Artificial neural networks as a tool for spatial interpolation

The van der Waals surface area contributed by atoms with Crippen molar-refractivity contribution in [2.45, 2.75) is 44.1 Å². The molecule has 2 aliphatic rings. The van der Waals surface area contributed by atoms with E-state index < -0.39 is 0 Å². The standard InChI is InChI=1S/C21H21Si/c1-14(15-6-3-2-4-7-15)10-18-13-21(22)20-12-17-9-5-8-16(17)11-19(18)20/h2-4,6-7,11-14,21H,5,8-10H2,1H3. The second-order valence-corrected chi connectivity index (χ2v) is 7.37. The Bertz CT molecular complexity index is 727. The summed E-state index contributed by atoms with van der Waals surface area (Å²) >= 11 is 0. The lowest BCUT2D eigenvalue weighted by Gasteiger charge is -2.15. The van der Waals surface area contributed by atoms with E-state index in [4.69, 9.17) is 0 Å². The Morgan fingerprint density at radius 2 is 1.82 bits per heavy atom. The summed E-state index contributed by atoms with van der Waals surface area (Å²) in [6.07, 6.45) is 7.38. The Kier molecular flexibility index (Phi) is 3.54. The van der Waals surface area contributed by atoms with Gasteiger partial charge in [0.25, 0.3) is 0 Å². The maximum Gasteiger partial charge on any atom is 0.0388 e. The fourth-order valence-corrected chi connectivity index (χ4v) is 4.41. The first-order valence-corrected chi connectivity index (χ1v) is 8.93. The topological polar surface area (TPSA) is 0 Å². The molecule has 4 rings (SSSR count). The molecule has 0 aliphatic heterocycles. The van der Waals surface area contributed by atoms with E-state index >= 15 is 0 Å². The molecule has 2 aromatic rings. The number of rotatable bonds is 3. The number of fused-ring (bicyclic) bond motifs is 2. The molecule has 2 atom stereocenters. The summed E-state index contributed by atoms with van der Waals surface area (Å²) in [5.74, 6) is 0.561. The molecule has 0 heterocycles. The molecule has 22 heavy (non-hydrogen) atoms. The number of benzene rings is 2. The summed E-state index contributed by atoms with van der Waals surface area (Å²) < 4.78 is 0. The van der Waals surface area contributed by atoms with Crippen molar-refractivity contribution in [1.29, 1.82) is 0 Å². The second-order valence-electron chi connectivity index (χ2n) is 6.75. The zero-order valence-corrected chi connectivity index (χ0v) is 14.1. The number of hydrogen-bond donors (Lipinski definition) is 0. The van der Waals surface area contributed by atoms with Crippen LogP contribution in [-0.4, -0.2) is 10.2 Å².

This paper describes the spatial interpolation of daily minimum air temperature using a feed-forward back-propagation neural network. Simple network configurations were trained to predict minimum temperature using as inputs: (1) date and terrain variables; (2) temperature observations at a number of neighbouring locations; (3) date, terrain variables and neighbouring temperature observations. This is the first time that trend and spatial association are explicitly considered together when interpolating using a neural network. The internal weights given to different inputs to the network were analysed to estimate the degree of spatial correlation between neighbouring stations in addition to the most influential variables contributing to the underlying trend. The spatial distribution of daily minimum temperature was estimated with the greatest accuracy by a network trained on the most comprehensive data set (3). The best model for the prediction of temperature accounts for 93% of the variance, measured by the correlation between independent estimated and observed values over a full year. This is comparable to accuracies reported in the literature using other approaches such as ordinary kriging of the residuals of multi-variate linear regression or partial thin plate splines. An advantage of this method is that the guiding variables are not assumed necessarily to be linearly related with the data being interpolated, and combinative effects are taken into account. Analysis of the internal network weights confirms that the networks are able to select adaptively between trend and covariance components of the interpolation function. Example interpolated daily minimum temperature surfaces for a 100 km x 100 km area in Yorkshire, UK, were generated using the selected network architectures to illustrate the results achievable with an ANN.
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